The edgy, boundary-crossing humor beloved by the “memelords” who fill Reddit and 4 Chan was a natural fit for the Trump campaign’s loose-cannon messaging style, and it worked. According to a study by researchers at the University of Edinburgh, who analyzed high-performing social media posts during the final two months of the campaign, nearly two-thirds of the most popular election tweets were either anti-Clinton or pro-Trump.
Now, some Democrats are hoping to close that gap by building their own viral content studios. Reid Hoffman, a co-founder of LinkedIn, and Mark Pincus, a co-founder of Zynga, announced this year that they had spent $500,000 to establish a group called Win the Future, which would, among other things, allow users to vote for popular user-generated messages to be turned into real-life billboards in Washington.
David Brock, the well-known Democratic operative, announced last year that he was raising $40 million to support a network of left-wing organizations that would rival Breitbart, the conservative digital publisher. Shareblue, Mr. Brock’s viral news outfit, has amassed 1.4 million Facebook followers by specializing in what it calls “practical, factual content to delegitimize Trump’s presidency.”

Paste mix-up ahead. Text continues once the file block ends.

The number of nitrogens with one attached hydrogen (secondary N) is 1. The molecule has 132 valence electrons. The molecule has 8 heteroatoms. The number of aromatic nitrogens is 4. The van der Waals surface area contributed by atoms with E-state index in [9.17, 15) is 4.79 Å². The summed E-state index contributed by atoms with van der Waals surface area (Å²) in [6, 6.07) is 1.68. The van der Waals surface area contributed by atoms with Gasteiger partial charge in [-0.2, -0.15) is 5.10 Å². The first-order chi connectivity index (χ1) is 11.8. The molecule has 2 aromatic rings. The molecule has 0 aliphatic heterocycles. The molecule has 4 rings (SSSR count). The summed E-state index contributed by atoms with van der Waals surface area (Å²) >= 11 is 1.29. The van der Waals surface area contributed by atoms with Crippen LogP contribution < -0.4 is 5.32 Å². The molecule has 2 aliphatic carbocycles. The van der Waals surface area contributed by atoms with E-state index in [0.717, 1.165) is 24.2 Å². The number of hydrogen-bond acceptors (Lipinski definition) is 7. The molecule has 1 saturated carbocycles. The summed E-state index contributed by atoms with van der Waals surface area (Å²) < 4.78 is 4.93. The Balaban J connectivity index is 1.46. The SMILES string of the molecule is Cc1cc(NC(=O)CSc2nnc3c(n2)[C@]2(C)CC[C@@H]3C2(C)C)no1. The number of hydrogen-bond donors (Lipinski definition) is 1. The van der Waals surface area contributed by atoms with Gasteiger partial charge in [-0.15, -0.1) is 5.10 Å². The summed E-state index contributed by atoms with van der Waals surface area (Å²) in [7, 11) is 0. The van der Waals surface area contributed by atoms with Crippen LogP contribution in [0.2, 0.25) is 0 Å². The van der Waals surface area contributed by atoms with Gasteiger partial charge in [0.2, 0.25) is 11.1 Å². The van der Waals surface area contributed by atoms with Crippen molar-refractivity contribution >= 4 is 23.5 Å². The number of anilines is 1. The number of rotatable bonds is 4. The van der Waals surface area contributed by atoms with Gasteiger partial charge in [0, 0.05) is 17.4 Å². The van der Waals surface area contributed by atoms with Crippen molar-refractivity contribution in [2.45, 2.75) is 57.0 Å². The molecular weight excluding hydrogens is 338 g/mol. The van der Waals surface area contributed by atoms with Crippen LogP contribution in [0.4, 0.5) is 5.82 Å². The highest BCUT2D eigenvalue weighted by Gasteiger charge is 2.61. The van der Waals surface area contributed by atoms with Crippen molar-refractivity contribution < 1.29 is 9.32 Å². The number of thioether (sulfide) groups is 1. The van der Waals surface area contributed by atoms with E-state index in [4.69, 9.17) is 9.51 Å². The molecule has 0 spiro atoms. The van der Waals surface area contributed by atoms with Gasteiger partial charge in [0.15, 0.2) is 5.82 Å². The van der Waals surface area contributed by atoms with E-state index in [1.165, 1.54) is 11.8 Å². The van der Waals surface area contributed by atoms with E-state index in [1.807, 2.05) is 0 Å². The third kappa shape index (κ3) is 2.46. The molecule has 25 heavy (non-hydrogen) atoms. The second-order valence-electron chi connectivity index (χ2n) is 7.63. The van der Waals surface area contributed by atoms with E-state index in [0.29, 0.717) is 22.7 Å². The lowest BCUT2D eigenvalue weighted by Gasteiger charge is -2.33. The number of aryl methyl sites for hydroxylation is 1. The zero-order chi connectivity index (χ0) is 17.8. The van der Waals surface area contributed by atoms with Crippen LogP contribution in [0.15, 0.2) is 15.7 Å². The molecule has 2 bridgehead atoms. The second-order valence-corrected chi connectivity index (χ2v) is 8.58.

Donor funding is no guarantee of success for partisan publishers — as with all viral internet content, there are limits to what money can buy. But given the outcome of the presidential election, Democrats may have no other choice than to enter the meme wars.
“This was the missing piece of the progressive infrastructure,” said Jess McIntosh, Shareblue’s executive editor, who worked as Mrs. Clinton’s director of communications outreach during the 2016 campaign. “Everyone understands that what gets shared online matters now.”
An earlier version of this column misspelled the surname of the right-wing commentator behind Milo Inc. He is Milo Yiannopoulos, not Yiannopolous.